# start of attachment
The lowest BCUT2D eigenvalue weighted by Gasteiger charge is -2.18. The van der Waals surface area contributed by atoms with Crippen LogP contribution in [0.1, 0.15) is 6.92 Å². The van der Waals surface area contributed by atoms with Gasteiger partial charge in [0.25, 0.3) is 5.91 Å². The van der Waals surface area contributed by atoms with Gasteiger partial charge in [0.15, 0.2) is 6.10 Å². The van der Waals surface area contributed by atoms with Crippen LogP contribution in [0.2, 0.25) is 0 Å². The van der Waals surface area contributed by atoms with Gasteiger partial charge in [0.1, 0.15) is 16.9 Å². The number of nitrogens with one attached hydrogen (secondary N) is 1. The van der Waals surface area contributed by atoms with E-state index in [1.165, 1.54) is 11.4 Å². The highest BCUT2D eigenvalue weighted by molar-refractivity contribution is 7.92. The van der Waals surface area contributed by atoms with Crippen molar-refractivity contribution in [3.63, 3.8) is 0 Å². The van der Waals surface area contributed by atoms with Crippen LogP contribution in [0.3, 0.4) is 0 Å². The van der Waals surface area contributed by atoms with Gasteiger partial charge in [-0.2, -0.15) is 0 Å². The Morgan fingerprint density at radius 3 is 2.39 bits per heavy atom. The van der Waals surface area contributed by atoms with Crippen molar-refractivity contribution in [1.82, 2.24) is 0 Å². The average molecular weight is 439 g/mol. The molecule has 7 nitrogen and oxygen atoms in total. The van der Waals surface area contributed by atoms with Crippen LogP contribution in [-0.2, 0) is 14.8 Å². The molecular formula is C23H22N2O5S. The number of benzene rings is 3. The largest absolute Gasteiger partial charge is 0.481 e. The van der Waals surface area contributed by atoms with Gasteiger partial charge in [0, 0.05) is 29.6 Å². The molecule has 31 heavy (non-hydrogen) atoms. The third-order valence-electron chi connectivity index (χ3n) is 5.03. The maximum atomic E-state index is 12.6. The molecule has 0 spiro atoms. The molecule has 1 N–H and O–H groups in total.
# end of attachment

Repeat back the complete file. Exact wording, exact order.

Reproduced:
The lowest BCUT2D eigenvalue weighted by Gasteiger charge is -2.18. The van der Waals surface area contributed by atoms with Crippen LogP contribution in [0.1, 0.15) is 6.92 Å². The van der Waals surface area contributed by atoms with Gasteiger partial charge in [0.25, 0.3) is 5.91 Å². The van der Waals surface area contributed by atoms with Gasteiger partial charge in [0.15, 0.2) is 6.10 Å². The van der Waals surface area contributed by atoms with Crippen LogP contribution in [0.2, 0.25) is 0 Å². The van der Waals surface area contributed by atoms with Gasteiger partial charge in [0.1, 0.15) is 16.9 Å². The number of nitrogens with one attached hydrogen (secondary N) is 1. The van der Waals surface area contributed by atoms with E-state index in [1.165, 1.54) is 11.4 Å². The highest BCUT2D eigenvalue weighted by molar-refractivity contribution is 7.92. The van der Waals surface area contributed by atoms with Crippen molar-refractivity contribution in [3.63, 3.8) is 0 Å². The van der Waals surface area contributed by atoms with Crippen LogP contribution in [0.3, 0.4) is 0 Å². The van der Waals surface area contributed by atoms with Gasteiger partial charge in [-0.2, -0.15) is 0 Å². The Morgan fingerprint density at radius 3 is 2.39 bits per heavy atom. The van der Waals surface area contributed by atoms with Crippen molar-refractivity contribution in [1.82, 2.24) is 0 Å². The average molecular weight is 439 g/mol. The molecule has 7 nitrogen and oxygen atoms in total. The van der Waals surface area contributed by atoms with Crippen LogP contribution in [-0.2, 0) is 14.8 Å². The molecular formula is C23H22N2O5S. The number of benzene rings is 3. The largest absolute Gasteiger partial charge is 0.481 e. The van der Waals surface area contributed by atoms with Gasteiger partial charge in [0, 0.05) is 29.6 Å². The molecule has 31 heavy (non-hydrogen) atoms. The third-order valence-electron chi connectivity index (χ3n) is 5.03. The maximum atomic E-state index is 12.6. The molecule has 0 spiro atoms. The molecule has 1 N–H and O–H groups in total.